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2014 NYIAS Scion Pickup Update – Obstacles Remain

At the 2014 New York International Auto Show, we had the chance to talk with Scion Vice President Doug Murtha about the much rumored Scion pickup. It is still on the table although a new trade pact could determine its fate. Here is what we know.

NYIAS Scion Pickup Update - Obstacles Remain

The much rumored Scion pickup’s fate is tied, in part to, a global trade pact.

Before we get to the pickup, Scion is getting a rebirth of sorts. Murtha told Autonews, three of the five Scion products will be replaced in the next two years. These new products will be unveiled in NovemberĀ at the 2014 Los Angeles Auto Show. None of these vehicles will be truck based thanks to the so-called Chicken Tax and its 25 percent tariff on light pickups. Yet, the tariff could be coming to an end.

Trans-Pacific Partnership

Currently, the future of the Chicken Tax is one of many discussion points between negotiators of the Trans-Pacific Partnership. The trade pact involves 12 countries with 40 percent of the global economy. Japan and the U.S. are having separate ongoing discussions around resolving long-running trade disputes like the Chicken Tax. Japan wants the Chicken Tax removed like it is with the North American Free Trade Act with Mexico and Canada. The U.S. is concerned about ramifications to U.S. manufacturing and Ford, GM and Ram truck production.

The ongoing negotiations are getting a push this week with President Obama making a Japan state visit on April 25 and 26. Negotiators have said they want to have many items worked out before he arrives. Other items include agricultural trade concerns.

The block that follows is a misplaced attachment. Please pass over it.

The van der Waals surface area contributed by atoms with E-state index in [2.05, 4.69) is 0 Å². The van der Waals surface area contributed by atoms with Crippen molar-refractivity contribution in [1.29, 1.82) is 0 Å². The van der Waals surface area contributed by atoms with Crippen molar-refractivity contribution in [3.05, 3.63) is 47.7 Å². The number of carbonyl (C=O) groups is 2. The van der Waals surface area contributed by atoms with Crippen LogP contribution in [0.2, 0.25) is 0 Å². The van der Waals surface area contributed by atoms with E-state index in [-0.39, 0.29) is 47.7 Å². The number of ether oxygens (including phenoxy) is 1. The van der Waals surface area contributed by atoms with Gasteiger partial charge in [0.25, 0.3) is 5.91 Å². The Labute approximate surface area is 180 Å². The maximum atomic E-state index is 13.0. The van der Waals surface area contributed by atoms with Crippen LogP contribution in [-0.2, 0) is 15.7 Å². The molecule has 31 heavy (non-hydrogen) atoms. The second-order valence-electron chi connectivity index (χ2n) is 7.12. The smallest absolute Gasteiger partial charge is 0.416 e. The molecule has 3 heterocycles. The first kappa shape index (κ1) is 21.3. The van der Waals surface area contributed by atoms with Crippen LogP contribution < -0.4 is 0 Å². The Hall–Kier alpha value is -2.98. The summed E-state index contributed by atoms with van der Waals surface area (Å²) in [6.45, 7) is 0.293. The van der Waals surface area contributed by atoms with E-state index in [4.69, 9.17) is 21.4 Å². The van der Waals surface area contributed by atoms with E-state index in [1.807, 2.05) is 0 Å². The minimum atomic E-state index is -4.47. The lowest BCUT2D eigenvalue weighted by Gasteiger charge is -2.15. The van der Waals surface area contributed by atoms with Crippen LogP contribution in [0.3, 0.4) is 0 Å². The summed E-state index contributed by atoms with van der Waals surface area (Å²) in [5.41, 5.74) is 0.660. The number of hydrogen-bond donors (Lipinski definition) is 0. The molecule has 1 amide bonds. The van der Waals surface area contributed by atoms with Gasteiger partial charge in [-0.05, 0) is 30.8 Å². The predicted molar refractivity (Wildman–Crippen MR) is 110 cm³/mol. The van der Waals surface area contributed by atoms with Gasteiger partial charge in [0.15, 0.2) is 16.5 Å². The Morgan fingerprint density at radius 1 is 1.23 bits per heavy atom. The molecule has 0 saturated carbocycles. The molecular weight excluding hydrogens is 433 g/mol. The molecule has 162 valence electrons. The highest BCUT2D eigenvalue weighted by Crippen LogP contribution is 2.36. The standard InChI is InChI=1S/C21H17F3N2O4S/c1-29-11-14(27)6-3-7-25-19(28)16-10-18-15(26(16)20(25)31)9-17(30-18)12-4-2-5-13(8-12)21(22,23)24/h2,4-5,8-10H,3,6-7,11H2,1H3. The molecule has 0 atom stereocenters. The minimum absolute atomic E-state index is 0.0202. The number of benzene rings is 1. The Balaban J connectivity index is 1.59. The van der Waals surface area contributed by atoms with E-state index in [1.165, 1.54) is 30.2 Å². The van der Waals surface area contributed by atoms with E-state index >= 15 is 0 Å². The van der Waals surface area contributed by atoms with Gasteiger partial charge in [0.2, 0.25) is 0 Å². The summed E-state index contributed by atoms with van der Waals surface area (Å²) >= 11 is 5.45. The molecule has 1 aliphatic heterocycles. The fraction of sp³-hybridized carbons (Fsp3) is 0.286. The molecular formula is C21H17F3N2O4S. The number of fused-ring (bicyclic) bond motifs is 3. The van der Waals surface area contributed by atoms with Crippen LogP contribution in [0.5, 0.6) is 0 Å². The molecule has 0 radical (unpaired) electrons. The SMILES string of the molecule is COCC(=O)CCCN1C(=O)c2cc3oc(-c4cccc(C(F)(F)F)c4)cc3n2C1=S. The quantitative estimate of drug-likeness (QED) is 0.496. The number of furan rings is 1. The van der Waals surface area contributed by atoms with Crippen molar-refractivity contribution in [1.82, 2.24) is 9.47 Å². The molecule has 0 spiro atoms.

Economics of Scale

Once the Chicken Tax is gone, Murtha said they would still have to deal with economics of scale. For example, Scion couldn’t build a pickup without a sales goal of around 100,000 units. Selling fewer vehicles than that doesn’t translate into a profit and doesn’t make sense from a business standpoint. However, with a new trade pact, the Scion pickup could be sold in multiple markets and hitting the 100,000 unit level could be easier.

Many parking lots in Manhattan have started using a multi-level system to increase capacity. This may not look like "truck" country, the need for a truck exists. Albeit a smaller one like a Scion or Tacoma.

Many parking lots in Manhattan have started using a multi-level system to increase capacity. This may not look like “truck” country, but the need for a truck exists. Albeit a smaller one like a Scion or Tacoma.

While in New York City, it was easy for us to see the need for a compact truck. Parking, driving and using a full-size truck in the city is ridiculously difficult. While the truck areas of Texas, California and the Midwest may scoff at the idea of a small, mini-El Camino, city dwellers would certainly drive demand. The need to haul groceries, garden improvement items (soil, plants, etc.) and other items like bicycles still exists in cities. A compact truck is the ideal solution.

In the end, the need for a smaller truck is hard to really judge. Yet, with the potential end of the Chicken Tax, we could be driving one before you know it.